Thursday, April 30, 2009

Why no air travel? More thoughts

Here's a couple more points to consider re: the travel ban from our Superintendent:

Since people have little or no immunity to this completely new strain of virus, the virus can spread very quickly. The risk of infection is especially high in the strict confines of an airplane.

Airlines are monitoring travelers and anyone displaying flu-like symptoms is not being allowed to fly. It would present significant challenges to manage a situation in which a student or staff member became ill and was not able to return to Edmonton.

The second point resonates with me as I imagine a student getting sick (not even from Swine Flu, just a regular illness) on a trip. They come to the airport and are not permitted to board the airplane because they have a temperature, a cough or look unwell. Now, what happens? Who stays with them? Obviously, they can't be left behind alone. How would this be managed? Who pays for the additional costs? How long would they be delayed? What medical action would be required, etc.? Could they be quarantined? Each country seems to be adopting different measures and responses.

I agree that the likelihood of someone contracting Swine Flu may be very low, but the likelihood of one child within a group of 40 kids getting ill with "flu-like symptoms" on a trip is quite a bit higher. We all know that with the hectic pace of an exciting school trip, sleep is not a top priority. Immune systems are a little wonky and they don't recognize the foreign bugs. I think, as parents, we all know that our kids may come home from a field trip a little tired, maybe with the sniffles, but excited about what they've learned and full of confidence and great stories. We accept that risk- "it's just a cold and they will sleep well when they get home", we say. However, now, having the sniffles might mean your child is stranded in London. If the WHO continues to issue alerts, I'm guessing that airport security measures will continue to ramp up and things could become increasingly restrictive. All of this is beyond our control as a school board and the uncertainty is very difficult for our administrators who need to have contingency plans in place.

I don't wish to add to the panic. I don't believe in over-reactions, but this situation is not as black and white as it might appear on first blush. I have heard from many parents and will continue to have discussions with many people about this. Most people seem completely sympathetic to a ban on travel to Mexico or even the southern States. They cannot understand why trips to Spokane, Quebec and London are being affected when Health Canada has not issued travel bans there. The financial loss and disappointment is real. I've heard the anger. Principals are fielding many calls as well, but they are charged with protecting the health and safety of their children and executing the directives of the Superintendent. They have no choice in this matter.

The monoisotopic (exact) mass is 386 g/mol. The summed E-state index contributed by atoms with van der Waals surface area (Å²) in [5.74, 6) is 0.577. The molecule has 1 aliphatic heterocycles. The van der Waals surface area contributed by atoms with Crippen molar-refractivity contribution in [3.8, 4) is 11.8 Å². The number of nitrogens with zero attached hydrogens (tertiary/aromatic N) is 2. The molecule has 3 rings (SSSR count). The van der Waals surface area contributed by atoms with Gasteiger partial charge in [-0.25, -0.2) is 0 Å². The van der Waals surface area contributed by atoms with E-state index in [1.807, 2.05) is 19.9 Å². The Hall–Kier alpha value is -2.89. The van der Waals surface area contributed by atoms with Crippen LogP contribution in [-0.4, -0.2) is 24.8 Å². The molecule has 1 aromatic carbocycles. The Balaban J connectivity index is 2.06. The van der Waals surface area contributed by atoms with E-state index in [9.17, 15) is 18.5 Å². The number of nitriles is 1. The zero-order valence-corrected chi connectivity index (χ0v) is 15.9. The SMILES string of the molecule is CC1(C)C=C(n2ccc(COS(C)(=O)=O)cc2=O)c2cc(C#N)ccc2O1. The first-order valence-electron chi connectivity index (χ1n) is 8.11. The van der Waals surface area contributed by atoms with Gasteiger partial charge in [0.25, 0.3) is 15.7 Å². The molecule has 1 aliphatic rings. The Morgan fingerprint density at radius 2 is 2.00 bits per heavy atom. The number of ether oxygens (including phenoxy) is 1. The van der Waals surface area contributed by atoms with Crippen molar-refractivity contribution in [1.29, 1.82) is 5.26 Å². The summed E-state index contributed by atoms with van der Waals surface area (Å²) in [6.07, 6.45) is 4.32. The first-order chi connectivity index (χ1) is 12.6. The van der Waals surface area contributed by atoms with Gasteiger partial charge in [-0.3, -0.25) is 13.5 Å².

Thank you for continuing the dialogue with me. I appreciate all your input as we move toward the debate on changing the parameters of the restrictions.

Not the only Jurisdiction to Ban Travel

I posted a comment from Mr. Sobat at Westminster, reflecting his views about the travel ban imposed by EPSB in relation to the Swine Flu. I respect Mr. Sobat's freedom of expression, however, we are not the only jurisdiction to impose a school travel ban. Edmonton Catholic Schools is also banning travel at this time and I hear that Parkland School Division has also cancelled a trip to Spokane.

Additional links- student discipline

One of the wonderful things about blogging is the way it generates new ideas. People read what I've posted, go off to investigate and then bring back additional information, which adds considerably to the conversation. The new, enriched message is then sent out for further development. Learning is not linear; it is exponential and in all directions at once. These are exciting times, when this can happen easily and through quick and direct communication. Society becomes a multi-faceted organism, acquiring information and processing it at incredible rates.

Here's an email I received, which referenced my blog and added more to my original CAPSLE summary:

"Last night at the Board meeting, Trustee Huff spoke briefly about the CAPSLE conference that she attended in Toronto. (Canadian Association for the Practical Study of Law in Education.) Sue’s blog (Day One: CAPSLE and Day Two: CAPSLE) summarizes the conference and provides links to additional material. Sue references the document found at , called Shared Solutions (55 pages), which is truly a worthwhile read… very positive and demonstrates appreciation for the perspective of all stakeholders.

Another good document (six pages) can be found at ... this one speaks to proactive support of students rather than reactive punitive responses, discussing discipline as it pertains to special needs students, perhaps more specifically, students with Emotional/Behaviour Disorders: